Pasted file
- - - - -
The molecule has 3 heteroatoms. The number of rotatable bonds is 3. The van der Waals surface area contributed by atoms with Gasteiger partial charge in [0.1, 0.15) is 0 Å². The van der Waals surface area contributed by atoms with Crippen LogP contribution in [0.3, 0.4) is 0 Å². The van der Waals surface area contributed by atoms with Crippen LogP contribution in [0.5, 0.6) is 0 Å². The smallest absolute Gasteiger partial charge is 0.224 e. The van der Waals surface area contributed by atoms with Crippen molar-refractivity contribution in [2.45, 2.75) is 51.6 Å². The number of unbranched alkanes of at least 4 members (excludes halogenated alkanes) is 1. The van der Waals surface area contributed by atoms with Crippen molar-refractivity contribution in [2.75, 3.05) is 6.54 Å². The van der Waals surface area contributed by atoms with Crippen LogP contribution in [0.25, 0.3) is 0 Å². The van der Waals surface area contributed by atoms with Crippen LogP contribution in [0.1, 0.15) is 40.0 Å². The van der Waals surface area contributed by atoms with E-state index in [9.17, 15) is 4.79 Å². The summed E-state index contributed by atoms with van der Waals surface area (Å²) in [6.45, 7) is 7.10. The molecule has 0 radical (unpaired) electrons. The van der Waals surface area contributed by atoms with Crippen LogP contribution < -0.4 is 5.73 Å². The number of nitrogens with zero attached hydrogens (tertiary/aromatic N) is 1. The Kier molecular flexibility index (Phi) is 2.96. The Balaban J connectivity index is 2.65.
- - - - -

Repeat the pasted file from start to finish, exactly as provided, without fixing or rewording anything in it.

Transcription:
The molecule has 3 heteroatoms. The number of rotatable bonds is 3. The van der Waals surface area contributed by atoms with Gasteiger partial charge in [0.1, 0.15) is 0 Å². The van der Waals surface area contributed by atoms with Crippen LogP contribution in [0.3, 0.4) is 0 Å². The van der Waals surface area contributed by atoms with Crippen LogP contribution in [0.5, 0.6) is 0 Å². The smallest absolute Gasteiger partial charge is 0.224 e. The van der Waals surface area contributed by atoms with Crippen molar-refractivity contribution in [2.45, 2.75) is 51.6 Å². The number of unbranched alkanes of at least 4 members (excludes halogenated alkanes) is 1. The van der Waals surface area contributed by atoms with Crippen molar-refractivity contribution in [2.75, 3.05) is 6.54 Å². The van der Waals surface area contributed by atoms with Crippen LogP contribution in [0.25, 0.3) is 0 Å². The van der Waals surface area contributed by atoms with Crippen LogP contribution in [0.1, 0.15) is 40.0 Å². The van der Waals surface area contributed by atoms with E-state index in [9.17, 15) is 4.79 Å². The summed E-state index contributed by atoms with van der Waals surface area (Å²) in [6.45, 7) is 7.10. The molecule has 0 radical (unpaired) electrons. The van der Waals surface area contributed by atoms with Crippen LogP contribution < -0.4 is 5.73 Å². The number of nitrogens with zero attached hydrogens (tertiary/aromatic N) is 1. The Kier molecular flexibility index (Phi) is 2.96. The Balaban J connectivity index is 2.65.